Defining the role(s) of Nox2-NADPH oxidase in the cerebral circulation
2017-02-02T02:35:39Z (GMT) by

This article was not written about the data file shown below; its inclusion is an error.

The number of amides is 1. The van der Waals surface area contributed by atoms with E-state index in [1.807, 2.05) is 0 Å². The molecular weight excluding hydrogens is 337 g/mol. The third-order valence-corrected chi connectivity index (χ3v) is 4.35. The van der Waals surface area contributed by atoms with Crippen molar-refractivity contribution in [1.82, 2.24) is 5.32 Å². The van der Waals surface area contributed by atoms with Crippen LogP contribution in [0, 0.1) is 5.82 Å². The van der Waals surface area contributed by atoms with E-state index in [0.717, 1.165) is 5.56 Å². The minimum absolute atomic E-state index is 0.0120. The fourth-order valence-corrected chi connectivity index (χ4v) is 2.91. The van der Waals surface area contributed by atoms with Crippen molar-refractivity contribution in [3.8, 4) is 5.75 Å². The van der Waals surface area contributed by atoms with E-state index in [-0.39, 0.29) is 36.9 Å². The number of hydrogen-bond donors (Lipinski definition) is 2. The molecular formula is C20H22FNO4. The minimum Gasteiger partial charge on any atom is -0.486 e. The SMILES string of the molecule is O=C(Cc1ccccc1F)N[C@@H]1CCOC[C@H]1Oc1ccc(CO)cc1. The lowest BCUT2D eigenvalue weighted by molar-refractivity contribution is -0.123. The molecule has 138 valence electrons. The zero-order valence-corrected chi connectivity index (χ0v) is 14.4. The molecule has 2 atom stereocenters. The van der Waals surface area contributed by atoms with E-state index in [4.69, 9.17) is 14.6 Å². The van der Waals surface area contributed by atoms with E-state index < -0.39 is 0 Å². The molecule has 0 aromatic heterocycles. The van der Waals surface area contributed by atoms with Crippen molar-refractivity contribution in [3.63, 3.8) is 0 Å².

Evidence suggests that NADPH oxidase-derived reactive oxygen species (ROS), such as superoxide (O2-) and hydrogen peroxide (H2O2), are important signalling molecules within cerebral arteries. However, if there is an imbalance between ROS production and metabolism oxidative stress can ensue. One of the major consequences of oxidative stress is a decrease in the bioactivity of the vasoprotective molecule nitric oxide (NO•). This thesis examined the role of cerebrovascular Nox2-containing NADPH oxidase in (1) gender-dependent differences in responses to angiotensin II in mice; and (2) excessive ROS production and diminished NO• function in mouse models of hypercholesterolaemia and ischaemic stroke. The major experimental approaches used in this thesis were 1) chemiluminescence and fluorescence techniques for the measurement of ROS production; 2) perfusion myography for the assessment of NO• function in vitro; and 3) western blotting and immunofluorescence for the localization and measurement of various proteins of interest. In Chapter 3, we demonstrate that cerebrovascular ROS production and constrictor responses to angiotensin II are considerably smaller in female versus male wild type (WT) mice. In male Nox2-deficient (Nox2-/-) mice, responses to angiotensin II were attenuated, whereas Nox2 deletion had no effect on responses in female mice. These Nox2-related gender-dependent differences were not associated with differences in Nox2 protein expression or cellular localization. Taken together, these data demonstrate for the first time that these gender-dependent differences in responses to angiotensin II are likely to be due to lower Nox2 activity in females. Another novel finding of Chapter 3 was that Nox2-derived ROS is critical mediator of angiotensin II-induced constrictions in the cerebral circulation of male mice. Therefore, in Chapter 4 we sought to determine the identity of the ROS responsible. Using pharmacological scavengers of O2- and H2O2 we found evidence that H2O2 (or a downstream ROS) mediates constrictions to angiotensin II in the mouse cerebral circulation. In Chapter 5, we found that despite the absence of atherosclerotic lesions, cerebrovascular O2- production was augmented and NO• function was impaired in hypercholesterolaemic apolipoprotein E-deficient (ApoE-/-) mice versus WT mice. However, in Nox2-/-/ApoE-/- mice, cerebrovascular O2- production was not elevated and NO• function was comparable to that in WT mice. Protein expression of Nox2 was not elevated in ApoE-/- mice, however, expression of p47phox (Nox organizer) was 2-fold higher in cerebral arteries from ApoE-/- mice. Therefore, this study demonstrates that excessive O2- production and impaired by NO• function occur in cerebral arteries of hypercholesterolaemic mice, as a consequence of increased activity of Nox2-NADPH oxidase. In Chapter 6, we found that at 24 h after middle cerebral artery occlusion in WT mice, O2- production is augmented and NO• function is impaired in ischaemic versus non-ischaemic middle cerebral arteries (MCA). By contrast, in Nox2-/- mice, cerebrovascular O2- production and NO• function was comparable between ischaemic and non-ischaemic MCA. Thus, Nox2-NADPH oxidase plays a central role in cerebrovascular NO• dysfunction following ischaemia and reperfusion. In summary, the findings of this thesis indicate that Nox2-derived ROS plays a key role in mediating cerebrovascular responses to angiotensin II and in mediating impaired NO• function during hypercholesterolaemia and following stroke. While future work is needed to determine whether similar changes occur in humans and in other vascular diseases, these findings position Nox2-NADPH oxidase as a strong candidate for the excessive ROS production that is thought to lead to oxidative stress associated with a number of vascular diseases. As such, we propose that Nox2-NADPH oxidase may represent a therapeutic target to alleviate the burden of oxidative stress-induced vascular dysfunction.